The quality of the restaurant was not impressive unfortunately. The taste of the meals was good but the service of the waiters was terrible as if they misunderstood that luxurious means just snobby. Maybe our jeans looked too shabby but not having had my companions, I would've got out from the restaurant for their superior attitudes. The real luxurious services are usually full of hospitality. I suppose in the Middle East countries probably apart from Dubai, those expensive places rarely have their strong competitors and tend to neglect the quality of service. They should be able to make it better as they have a great culture of welcoming travellers.

Going to Lebanon

As mentioned before, I was going to Lebanon from the next day. It would be quite new in a way as I hadn't travelled alone for more than 1 month since Luxor.

Entry Info

10th (Thu)
Jun 2010

[day104] A Short Stay in Amman

This time, we checked in to the Mansour Hostel which is located in the middle of the downtown area. As usual, this accommodation is favoured by Japanese travellers for the Asian only special price. The dorm room with free wi-fi and breakfast costs only 3JOD. Though the shower's water flow was not really good, we shouldn’t complain for this price. What’s more, a local person who really loves Japanese people was helping there and he gave a lot of information to us. All in all, it was a reasonably comfortable accommodation though I wouldn’t stay long like Dahab.

Since I hadn't been to such an urbanised city like Amman for a long time, I decided to go to a book café which many foreigners frequent. The café is on the upper floor of the stylish imported book store and surprisingly a security check with the guard is required in order to enter the store. The café is a sort of an oasis for the Europeans residing in Amman and its interior is absolutely cool. It reminded me of my favourite café in Tokyo. I just ordered a milk shake which cost 3.5JOD. I reckoned it was quite reasonable for the quality of their design and service but a glass of milk shake was indeed more expensive than a night in accommodation. Incidentally, the dinner on the day, full of Arabic meals, was merely 2JOD. In fact this was the most highest expense in Amman for me. Yet, it was also the most satisfying moment too. Thinking about this situation, prices are very thought-provoking. Well, I should stop this topic here otherwise I can keep pondering over this forever.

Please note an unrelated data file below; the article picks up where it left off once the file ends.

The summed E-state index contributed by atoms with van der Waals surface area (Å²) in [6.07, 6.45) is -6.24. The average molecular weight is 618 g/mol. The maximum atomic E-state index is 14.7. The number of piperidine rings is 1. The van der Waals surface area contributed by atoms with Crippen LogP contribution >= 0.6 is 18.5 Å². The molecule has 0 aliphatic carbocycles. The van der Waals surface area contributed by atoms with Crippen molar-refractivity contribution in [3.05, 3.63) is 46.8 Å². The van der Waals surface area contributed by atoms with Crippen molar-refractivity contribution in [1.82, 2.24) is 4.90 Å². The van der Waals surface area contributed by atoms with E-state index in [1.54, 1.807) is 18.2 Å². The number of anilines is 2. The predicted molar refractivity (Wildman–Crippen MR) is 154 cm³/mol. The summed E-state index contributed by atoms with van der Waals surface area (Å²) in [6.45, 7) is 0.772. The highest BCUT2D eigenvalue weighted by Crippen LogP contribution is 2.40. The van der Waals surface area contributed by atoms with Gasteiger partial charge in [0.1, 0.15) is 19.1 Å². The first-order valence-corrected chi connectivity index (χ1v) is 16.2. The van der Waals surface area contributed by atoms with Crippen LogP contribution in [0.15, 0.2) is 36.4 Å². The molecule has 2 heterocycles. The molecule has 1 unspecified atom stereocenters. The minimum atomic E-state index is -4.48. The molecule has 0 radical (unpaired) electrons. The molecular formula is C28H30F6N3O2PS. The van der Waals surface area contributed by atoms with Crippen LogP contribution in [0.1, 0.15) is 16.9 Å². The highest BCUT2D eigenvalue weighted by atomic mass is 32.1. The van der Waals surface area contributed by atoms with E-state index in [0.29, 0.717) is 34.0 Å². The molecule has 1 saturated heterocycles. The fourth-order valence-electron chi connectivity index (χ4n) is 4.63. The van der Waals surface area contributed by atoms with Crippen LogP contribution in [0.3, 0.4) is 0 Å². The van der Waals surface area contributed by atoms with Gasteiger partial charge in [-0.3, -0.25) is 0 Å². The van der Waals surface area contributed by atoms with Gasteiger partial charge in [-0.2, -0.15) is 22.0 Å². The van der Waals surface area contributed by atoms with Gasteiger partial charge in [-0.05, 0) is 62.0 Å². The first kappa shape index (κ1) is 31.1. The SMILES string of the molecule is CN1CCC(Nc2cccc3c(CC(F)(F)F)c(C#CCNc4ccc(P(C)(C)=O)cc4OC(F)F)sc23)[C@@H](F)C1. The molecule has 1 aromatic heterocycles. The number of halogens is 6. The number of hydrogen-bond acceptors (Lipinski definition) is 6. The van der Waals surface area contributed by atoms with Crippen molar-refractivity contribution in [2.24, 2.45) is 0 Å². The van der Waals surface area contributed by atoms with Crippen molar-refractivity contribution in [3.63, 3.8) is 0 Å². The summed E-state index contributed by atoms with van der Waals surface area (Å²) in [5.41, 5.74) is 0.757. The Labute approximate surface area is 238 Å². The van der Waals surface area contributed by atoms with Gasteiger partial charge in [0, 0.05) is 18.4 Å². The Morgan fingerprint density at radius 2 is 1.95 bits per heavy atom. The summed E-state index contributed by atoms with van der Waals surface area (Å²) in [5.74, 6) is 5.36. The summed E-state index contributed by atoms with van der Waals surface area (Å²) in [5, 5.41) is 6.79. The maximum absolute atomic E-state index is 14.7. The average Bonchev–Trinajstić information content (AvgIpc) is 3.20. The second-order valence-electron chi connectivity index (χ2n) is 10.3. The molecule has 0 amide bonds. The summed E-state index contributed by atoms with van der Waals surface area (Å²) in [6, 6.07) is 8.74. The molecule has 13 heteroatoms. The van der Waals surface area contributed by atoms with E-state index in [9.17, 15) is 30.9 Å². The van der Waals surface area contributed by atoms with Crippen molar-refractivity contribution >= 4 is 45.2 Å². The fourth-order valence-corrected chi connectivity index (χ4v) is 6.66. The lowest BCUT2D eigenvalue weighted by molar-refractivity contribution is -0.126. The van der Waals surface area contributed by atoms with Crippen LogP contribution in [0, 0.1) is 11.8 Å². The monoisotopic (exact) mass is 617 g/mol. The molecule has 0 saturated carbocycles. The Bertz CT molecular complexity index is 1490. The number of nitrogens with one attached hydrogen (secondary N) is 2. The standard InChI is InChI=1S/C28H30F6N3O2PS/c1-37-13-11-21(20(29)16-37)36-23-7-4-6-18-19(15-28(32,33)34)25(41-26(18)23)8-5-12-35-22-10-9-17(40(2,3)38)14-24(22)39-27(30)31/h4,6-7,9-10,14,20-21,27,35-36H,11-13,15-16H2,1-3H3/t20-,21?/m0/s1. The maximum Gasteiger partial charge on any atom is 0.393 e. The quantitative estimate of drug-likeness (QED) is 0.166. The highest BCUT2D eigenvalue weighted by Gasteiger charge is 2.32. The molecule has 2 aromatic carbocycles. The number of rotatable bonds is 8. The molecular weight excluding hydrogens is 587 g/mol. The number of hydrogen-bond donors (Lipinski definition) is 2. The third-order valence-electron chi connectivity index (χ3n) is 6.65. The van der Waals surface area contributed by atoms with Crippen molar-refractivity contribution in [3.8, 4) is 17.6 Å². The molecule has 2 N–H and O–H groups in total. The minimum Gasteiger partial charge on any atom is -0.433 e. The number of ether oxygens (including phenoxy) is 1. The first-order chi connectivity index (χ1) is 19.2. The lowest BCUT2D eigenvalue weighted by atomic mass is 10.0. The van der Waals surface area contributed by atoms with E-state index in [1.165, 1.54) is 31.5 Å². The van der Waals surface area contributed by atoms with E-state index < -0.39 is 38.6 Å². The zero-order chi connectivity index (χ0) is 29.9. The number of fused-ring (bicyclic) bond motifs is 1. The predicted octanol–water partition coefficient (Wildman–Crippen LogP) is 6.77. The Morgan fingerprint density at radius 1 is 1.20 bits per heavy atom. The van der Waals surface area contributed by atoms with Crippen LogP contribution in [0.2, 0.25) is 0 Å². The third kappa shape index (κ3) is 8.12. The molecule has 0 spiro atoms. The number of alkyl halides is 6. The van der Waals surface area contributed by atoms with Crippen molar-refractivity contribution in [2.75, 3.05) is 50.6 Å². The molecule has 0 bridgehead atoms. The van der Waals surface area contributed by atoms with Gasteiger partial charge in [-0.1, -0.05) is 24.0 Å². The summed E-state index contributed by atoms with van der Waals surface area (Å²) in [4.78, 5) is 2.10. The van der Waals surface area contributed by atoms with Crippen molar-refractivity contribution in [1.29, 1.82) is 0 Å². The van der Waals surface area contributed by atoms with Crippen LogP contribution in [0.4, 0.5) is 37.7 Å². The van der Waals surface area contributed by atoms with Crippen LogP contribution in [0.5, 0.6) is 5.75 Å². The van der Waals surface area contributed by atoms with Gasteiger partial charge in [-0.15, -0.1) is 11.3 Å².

We decided to stay in Amman only 2 nights for a few reasons. Firstly, Amman is an Arabic city which is slightly more sophisticated than Cairo but according to the friends from Dahab, Damascus's old town should be more fascinating than Amman for its very long and complicated history. Also some people go to the Dead Sea starting from Amman but in terms of the Dead Sea, it's better to go from Israel side as it's cleaner and very importantly girls wearing bikinis are there! Therefore, we couldn't find any reasons to remain this city. The friend group from Dahab would be also divided to the one heading for Israel and another for Syria.

Incidentally, travellers planning to visit Israel on their Middle East journey usually go to the border connected to Jordan by King Hussein Bridge. As you know, Israel is still at war with some Arabic countries such as Syria and Lebanon and with the Israeli stamp on your passport, many Arabic countries would refuse to let you in to their lands. Especially, it is critical for the people who are planning to go up North by land as there are no way to avoid Syria and they have to fly in this case.